Published: September 15, 2016
by: Luke Facemyer
There has been a push to take advantage of the benefits of ammonia while reducing the risks—and it has resulted in an innovative solution: low-charge packaged refrigeration systems that use ammonia and a secondary refrigerant (such as glycol). This allows facilities to reap the benefits of ammonia’s excellent thermodynamic properties while minimizing the charge and risk.
What is a packaged refrigeration system?
This new type of system is “packaged” or “modular,” with refrigeration equipment built off site, mounted on a structural steel base, and delivered to your plant as a self-contained, “plug-and-play” system. Because it uses secondary refrigerants—which isolates ammonia to the machine room and only uses about one pound of ammonia per ton of refrigeration—it minimizes your facility’s charge.
Synthetic refrigerants are out; natural refrigerants are in
It’s no secret synthetic refrigerants are being phased out of food manufacturing facilities. Global pressure and governmental regulations are mandating all food plant manufacturers to transition to natural refrigerants—such as ammonia and CO₂.
Last year, the Environmental Protection Agency (EPA) announced the delisting of the use of:
- And other hydrofluorocarbons (HFCS)
This legislation was enforced under the Significant New Alternatives Program, or SNAP. Under SNAP, each application with a delisted HFC is approved for the use of a natural refrigerant like ammonia. Exactly what lies ahead in terms of legislation and oversight has yet to be determined; however, strict regulations on the use and phaseout of high-GWP refrigerants is certain.
Cold storage facilities across the country are incorporating low-charge packaged refrigeration systems to incorporate natural refrigerants while minimizing environmental impact and increasing savings.
One such facility is Caspers Cold Storage and Distribution, a McDonald’s franchisee who worked with Stellar to design a new 116,000-square-foot facility. Caspers needed a facility that was eco-friendly and supported a new business model as the company shifted its primary focus to cold storage. “Plug-and-play” packaged refrigeration systems allowed for quick installation and reduced long-term refrigerant costs by utilizing an ammonia/ CO2 cascade system.
Low-charge systems use ammonia or CO₂ and a secondary refrigerant (such as glycol), allowing facilities to reap the benefits of ammonia’s excellent thermodynamic properties while minimizing the charge and risk.
5 benefits of packaged refrigeration systems
As your food plant phases out synthetic refrigerants, consider the below benefits of a low-charge packaged refrigeration system.
1. Enhanced safety—Secondary refrigerant systems reduce the total quantity of primary refrigerant. Ammonia is isolated to the machine room, reducing the risk to plant personnel in the event of a leak. This means that no ammonia is in the process space and ammonia detection is not required in multiple rooms. Facilities with more than 10,000 pounds of ammonia must comply with Occupational Safety and Health Administration (OSHA) rule 29 CFR, but secondary refrigeration systems use less than that amount.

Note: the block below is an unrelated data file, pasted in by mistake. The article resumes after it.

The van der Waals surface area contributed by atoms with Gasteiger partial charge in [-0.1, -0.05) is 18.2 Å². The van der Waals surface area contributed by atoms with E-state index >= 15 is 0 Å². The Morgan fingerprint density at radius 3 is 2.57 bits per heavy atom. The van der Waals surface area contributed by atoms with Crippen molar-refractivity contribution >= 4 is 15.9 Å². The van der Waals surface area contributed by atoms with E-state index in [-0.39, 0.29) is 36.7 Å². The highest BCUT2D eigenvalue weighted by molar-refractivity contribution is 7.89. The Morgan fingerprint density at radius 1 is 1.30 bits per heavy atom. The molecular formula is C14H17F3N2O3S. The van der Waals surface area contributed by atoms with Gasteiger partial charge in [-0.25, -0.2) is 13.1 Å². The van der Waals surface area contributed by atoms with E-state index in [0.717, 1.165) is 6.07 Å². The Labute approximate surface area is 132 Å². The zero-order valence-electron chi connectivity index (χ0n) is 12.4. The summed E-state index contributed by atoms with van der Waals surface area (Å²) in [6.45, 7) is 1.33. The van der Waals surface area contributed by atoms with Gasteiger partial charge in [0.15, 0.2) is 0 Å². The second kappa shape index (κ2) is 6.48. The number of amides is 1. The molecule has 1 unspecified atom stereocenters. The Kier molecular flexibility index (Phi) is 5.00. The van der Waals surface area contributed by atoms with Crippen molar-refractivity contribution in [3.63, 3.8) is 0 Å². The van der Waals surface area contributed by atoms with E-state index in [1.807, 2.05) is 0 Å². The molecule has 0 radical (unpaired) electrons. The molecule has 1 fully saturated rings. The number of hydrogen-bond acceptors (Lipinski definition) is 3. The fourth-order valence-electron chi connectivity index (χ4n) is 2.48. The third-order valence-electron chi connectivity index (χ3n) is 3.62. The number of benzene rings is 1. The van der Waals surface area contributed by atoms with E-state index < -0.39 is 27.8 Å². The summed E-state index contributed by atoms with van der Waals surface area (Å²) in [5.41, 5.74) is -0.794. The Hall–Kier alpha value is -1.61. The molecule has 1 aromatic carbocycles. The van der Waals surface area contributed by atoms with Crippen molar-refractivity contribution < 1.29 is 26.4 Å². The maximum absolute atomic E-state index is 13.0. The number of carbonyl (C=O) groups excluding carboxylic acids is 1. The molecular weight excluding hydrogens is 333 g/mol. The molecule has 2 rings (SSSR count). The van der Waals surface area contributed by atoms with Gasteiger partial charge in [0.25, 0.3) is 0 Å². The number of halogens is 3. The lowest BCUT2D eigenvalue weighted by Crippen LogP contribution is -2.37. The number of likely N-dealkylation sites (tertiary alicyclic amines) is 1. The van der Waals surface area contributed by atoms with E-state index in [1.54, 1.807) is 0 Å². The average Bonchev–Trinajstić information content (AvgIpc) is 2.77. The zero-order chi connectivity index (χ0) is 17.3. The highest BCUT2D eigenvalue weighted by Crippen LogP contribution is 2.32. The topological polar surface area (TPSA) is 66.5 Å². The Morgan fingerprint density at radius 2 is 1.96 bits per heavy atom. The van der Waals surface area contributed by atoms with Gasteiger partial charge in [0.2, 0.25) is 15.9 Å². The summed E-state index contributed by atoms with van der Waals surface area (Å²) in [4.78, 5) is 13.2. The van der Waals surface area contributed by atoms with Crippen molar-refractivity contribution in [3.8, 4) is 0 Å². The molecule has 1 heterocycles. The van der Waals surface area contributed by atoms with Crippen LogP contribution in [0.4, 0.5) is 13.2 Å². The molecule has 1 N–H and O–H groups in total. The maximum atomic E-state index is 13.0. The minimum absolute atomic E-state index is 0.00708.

2. Space savings—Each packaged unit is comprised of refrigeration equipment mounted on a structural steel base, complete with interconnecting piping, valves and instruments. Because refrigeration components are incorporated and compacted into one, single unit, these natural chillers assume a smaller space within the facility and do not require a large machine room.
3. Lower total cost of ownership—Ammonia and CO₂ are significantly less expensive than hydrofluorocarbons (HFCs) and other refrigerants. Because of the lower energy cost, low-charge packaged refrigeration equipment is cost competitive over its lifetime.
4. Installation benefits—Modular refrigeration equipment is built in a controlled facility, which makes the process more efficient and less dangerous for those constructing it. Packaged refrigeration systems are cheaper and safer to build and install thanks to less onsite construction.
5. Use of trusted environmentally friendly refrigerants—Ammonia has been the mainstream refrigerant of choice in the food and beverage industry for 100 years. CO₂, another natural refrigerant, is found in the environment as a renewable resource. Both were used before the introduction of synthetic refrigerants, and are safe alternatives to use today.
Ammonia does not harm the environment and has zero ozone depletion potential (ODP) and zero global warming potential (GWP), and CO₂’s environmental impact as a refrigerant is insignificant. But aren’t we supposed to be reducing our use of CO₂?
The conversation surrounding the environmental impact of carbon dioxide is “strange.” Greenpeace is “arguing for the uptake of carbon dioxide in one area” while “pushing for its reduction in another.” However, CO₂ as a refrigerant is surprisingly green.
Let’s compare carbon dioxide from a car versus a refrigeration system:
- In a year’s time, a car will emit five tons of carbon dioxide.
- In a CO₂-charged refrigerator’s 10-year lifetime it will emit 300 grams.
As your food plant facility moves to updated refrigeration equipment, consider installing low-charge packaged refrigeration systems to increase safety, reduce cost and minimize environmental impact.
Editor’s Note: This post was originally published in January 2016 and has been updated to provide more relevant information.